CLICK HERE to check out the article that my numbers are from.
ASHA just published the results from a parent poll relating to the time kids and parents spend using devices vs. interacting or reading. The article suggested that we as parents need to be aware of our children's device use and make mindful choices about how, when, and how much access kids have to devices.
CLICK HERE to check out the article that my numbers are from.
This week I have had two of my friends tell me they had no idea speech and language therapists treat literacy skills (like reading comprehension and decoding). One was a mother of a child with multiple delays and one was an elementary school teacher. If anyone would know about SLPs and how specialized we are to treat literacy...these two fabulous women would have known!
So...I am going to assume the world at large does not understand why SLPs are such an effective service provider to help children develop literacy skills.
#1 We are SPEECH Language Pathologists:
Who understands the sounds of our language better than an SLP? We are perfectly trained to help children learn about phonological awareness and how the letters in a word sound and why those letters are important. We can teach children how letters are represented phonetically and orthographically. We help teach onsets, rhyming pairs, letter families. We are the experts when it comes to decoding written language as well as teaching producing spoken sound!!!
#2 We are Speech LANGUAGE Pathologists:
Who understands the complex nuances of spoken and written language better than an SLP? We receive years of training in morphology (pieces of meaning that build words), semantics (word meanings), syntax (grammar), and pragmatics (the social nuances of language). WE get complex sentences, vocabulary needs, figurative language, synthesizing, comparing and contrasting, making connections, etc. THAT IS WHAT WE DO!!! Reading comprehension is hugely dependent on skills that we are uniquely trained to teach. A speech language pathologist can teach reading comprehension because we understand how to develop the language comprehension reading skills are based on.
Please don't assume because I am an SLP all I do is correct "s" and "r" errors (although I do help kids with speech sound delays and I LOVE it, it's way more involved than you think). Teaching literacy skills is one thing that I specialize in, I know how much we SLPs have to offer. It is time that all of you concerned parents and educators know it too.
Bring on Summer! More time with the kids to make healthy snacks, awesome lunches, and talk! talk! talk!
Have you ever wondered what private speech and language therapy looks like? Here is a little glimpse of how I work with preschoolers and how I engage parents in the process. There is nothing better than private speech and language therapy for parent training and carry-over into the home!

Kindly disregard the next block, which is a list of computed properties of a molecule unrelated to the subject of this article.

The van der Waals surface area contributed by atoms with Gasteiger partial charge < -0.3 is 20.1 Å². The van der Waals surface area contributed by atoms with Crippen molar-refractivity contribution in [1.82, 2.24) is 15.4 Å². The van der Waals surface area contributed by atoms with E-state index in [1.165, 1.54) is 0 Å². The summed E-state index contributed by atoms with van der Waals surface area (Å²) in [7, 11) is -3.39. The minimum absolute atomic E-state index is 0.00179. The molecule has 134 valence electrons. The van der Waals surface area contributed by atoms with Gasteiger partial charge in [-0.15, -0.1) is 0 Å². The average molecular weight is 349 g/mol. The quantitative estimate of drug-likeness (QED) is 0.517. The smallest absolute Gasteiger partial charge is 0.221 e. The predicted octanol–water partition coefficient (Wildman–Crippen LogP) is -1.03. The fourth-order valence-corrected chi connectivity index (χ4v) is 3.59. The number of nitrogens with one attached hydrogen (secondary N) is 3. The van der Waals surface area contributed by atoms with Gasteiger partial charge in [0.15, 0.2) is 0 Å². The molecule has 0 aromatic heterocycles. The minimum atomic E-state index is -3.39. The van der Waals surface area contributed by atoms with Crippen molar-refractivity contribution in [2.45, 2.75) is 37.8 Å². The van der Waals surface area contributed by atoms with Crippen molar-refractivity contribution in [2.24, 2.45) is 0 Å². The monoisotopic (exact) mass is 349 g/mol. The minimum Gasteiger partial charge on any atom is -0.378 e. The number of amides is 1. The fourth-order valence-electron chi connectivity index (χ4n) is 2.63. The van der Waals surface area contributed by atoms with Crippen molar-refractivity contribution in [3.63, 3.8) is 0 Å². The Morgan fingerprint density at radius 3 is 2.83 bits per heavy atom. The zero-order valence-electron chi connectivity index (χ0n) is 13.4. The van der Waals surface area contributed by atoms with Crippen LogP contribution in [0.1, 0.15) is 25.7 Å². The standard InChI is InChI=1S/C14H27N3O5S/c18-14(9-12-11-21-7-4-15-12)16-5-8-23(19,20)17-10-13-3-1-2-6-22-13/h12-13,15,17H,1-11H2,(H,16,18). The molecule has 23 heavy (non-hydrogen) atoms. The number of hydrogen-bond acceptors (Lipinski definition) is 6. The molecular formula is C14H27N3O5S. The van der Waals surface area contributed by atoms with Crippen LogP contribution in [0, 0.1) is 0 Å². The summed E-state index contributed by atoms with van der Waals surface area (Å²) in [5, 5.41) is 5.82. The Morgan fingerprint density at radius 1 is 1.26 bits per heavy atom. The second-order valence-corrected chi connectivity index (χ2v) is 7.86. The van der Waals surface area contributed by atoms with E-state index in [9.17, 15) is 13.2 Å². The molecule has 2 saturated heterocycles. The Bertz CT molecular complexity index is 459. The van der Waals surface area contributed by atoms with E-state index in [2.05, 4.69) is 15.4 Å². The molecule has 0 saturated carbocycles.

Summer is coming! Now is the time for preschool graduations and end-of-year programs. Our kids finally get their long-awaited ice-cream parties and field days! Then FREEDOM!! Endless hours of play and snacks and vacations and fun, fun, fun!
I love summer time! There is so much good about having weeks of exploration and downtime. BUT I feel like summer can easily turn into endless, mindless hours of TV, iPad, and general junk screentime. It's almost TOO easy right? Too easy for mom (if you're me...) and too easy for our kids. So my post today is about motivating us all to take charge of screentime this summer with these three tips: minimize, mindfully use, and model healthy habits. (the position statement I am basing this post off of can be found HERE).
We all have heard about monitoring how long our kids are using devices and watching TV/videos. Probably most of us see the recommended time allotments, do a double take, and immediately give up...they are pretty strict. In summary they suggest no screentime for 0-18 months and 1 hr or less for 2-5 year olds...here's the problem: Parents are not listening to or following these recommendations. I am a speech language pathologist, I KNOW why it is so important and I still struggle to follow the guidelines!!
What to do: visit healtychildren.org to create a family media plan that works for your family and try your best to minimize screentime. Remember young kids learn better from face-to-face interactions than they do from screens!! Minimize screen time and maximize face-to-face interaction, family-time, outdoor-play, exercise, unplugged downtime & sleep!!!
Here is hands down the best advice I have heard in regards to choosing screentime opportunities: before giving your child a device or turning on the TV complete this sentence: "Let’s watch or play this content, at this time, for this reason"
CONTENT: meaning all apps, videos, programs are not made equal!! Help your child select content that is high quality and noncommercial. Take charge of what is going into your kids' brains!